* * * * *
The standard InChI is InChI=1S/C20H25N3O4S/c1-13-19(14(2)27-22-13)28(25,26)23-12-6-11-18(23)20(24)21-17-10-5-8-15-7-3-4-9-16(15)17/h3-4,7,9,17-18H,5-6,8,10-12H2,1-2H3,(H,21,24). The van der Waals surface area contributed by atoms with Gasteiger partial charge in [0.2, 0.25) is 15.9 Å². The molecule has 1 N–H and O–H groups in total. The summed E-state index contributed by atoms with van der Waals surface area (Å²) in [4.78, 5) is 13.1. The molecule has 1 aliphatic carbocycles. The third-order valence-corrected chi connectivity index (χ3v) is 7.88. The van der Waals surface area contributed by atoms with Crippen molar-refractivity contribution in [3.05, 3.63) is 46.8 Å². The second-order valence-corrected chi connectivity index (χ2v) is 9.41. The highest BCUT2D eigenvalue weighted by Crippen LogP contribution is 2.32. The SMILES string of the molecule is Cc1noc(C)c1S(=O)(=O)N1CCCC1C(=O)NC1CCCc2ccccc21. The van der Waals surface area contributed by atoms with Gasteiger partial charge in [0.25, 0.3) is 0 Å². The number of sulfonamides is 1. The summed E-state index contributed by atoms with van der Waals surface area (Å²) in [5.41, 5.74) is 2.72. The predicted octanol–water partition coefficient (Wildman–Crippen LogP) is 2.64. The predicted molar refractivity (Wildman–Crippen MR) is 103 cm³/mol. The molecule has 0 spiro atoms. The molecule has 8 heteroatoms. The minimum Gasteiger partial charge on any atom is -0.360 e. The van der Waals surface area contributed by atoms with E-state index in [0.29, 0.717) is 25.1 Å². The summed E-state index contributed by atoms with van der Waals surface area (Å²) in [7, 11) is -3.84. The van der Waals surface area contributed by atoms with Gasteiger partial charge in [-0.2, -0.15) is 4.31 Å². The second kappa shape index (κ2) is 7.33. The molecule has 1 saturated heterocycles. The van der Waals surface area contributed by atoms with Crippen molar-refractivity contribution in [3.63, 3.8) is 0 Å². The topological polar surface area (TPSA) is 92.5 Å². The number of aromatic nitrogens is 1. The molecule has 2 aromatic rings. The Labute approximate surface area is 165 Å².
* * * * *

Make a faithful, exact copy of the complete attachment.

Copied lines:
The standard InChI is InChI=1S/C20H25N3O4S/c1-13-19(14(2)27-22-13)28(25,26)23-12-6-11-18(23)20(24)21-17-10-5-8-15-7-3-4-9-16(15)17/h3-4,7,9,17-18H,5-6,8,10-12H2,1-2H3,(H,21,24). The van der Waals surface area contributed by atoms with Gasteiger partial charge in [0.2, 0.25) is 15.9 Å². The molecule has 1 N–H and O–H groups in total. The summed E-state index contributed by atoms with van der Waals surface area (Å²) in [4.78, 5) is 13.1. The molecule has 1 aliphatic carbocycles. The third-order valence-corrected chi connectivity index (χ3v) is 7.88. The van der Waals surface area contributed by atoms with Crippen molar-refractivity contribution in [3.05, 3.63) is 46.8 Å². The second-order valence-corrected chi connectivity index (χ2v) is 9.41. The highest BCUT2D eigenvalue weighted by Crippen LogP contribution is 2.32. The SMILES string of the molecule is Cc1noc(C)c1S(=O)(=O)N1CCCC1C(=O)NC1CCCc2ccccc21. The van der Waals surface area contributed by atoms with Gasteiger partial charge in [0.25, 0.3) is 0 Å². The number of sulfonamides is 1. The summed E-state index contributed by atoms with van der Waals surface area (Å²) in [5.41, 5.74) is 2.72. The predicted octanol–water partition coefficient (Wildman–Crippen LogP) is 2.64. The predicted molar refractivity (Wildman–Crippen MR) is 103 cm³/mol. The molecule has 0 spiro atoms. The molecule has 8 heteroatoms. The minimum Gasteiger partial charge on any atom is -0.360 e. The van der Waals surface area contributed by atoms with E-state index in [0.29, 0.717) is 25.1 Å². The summed E-state index contributed by atoms with van der Waals surface area (Å²) in [7, 11) is -3.84. The van der Waals surface area contributed by atoms with Gasteiger partial charge in [-0.2, -0.15) is 4.31 Å². The second kappa shape index (κ2) is 7.33. The molecule has 1 saturated heterocycles. The van der Waals surface area contributed by atoms with Crippen molar-refractivity contribution in [3.63, 3.8) is 0 Å². The topological polar surface area (TPSA) is 92.5 Å². The number of aromatic nitrogens is 1. The molecule has 2 aromatic rings. The Labute approximate surface area is 165 Å².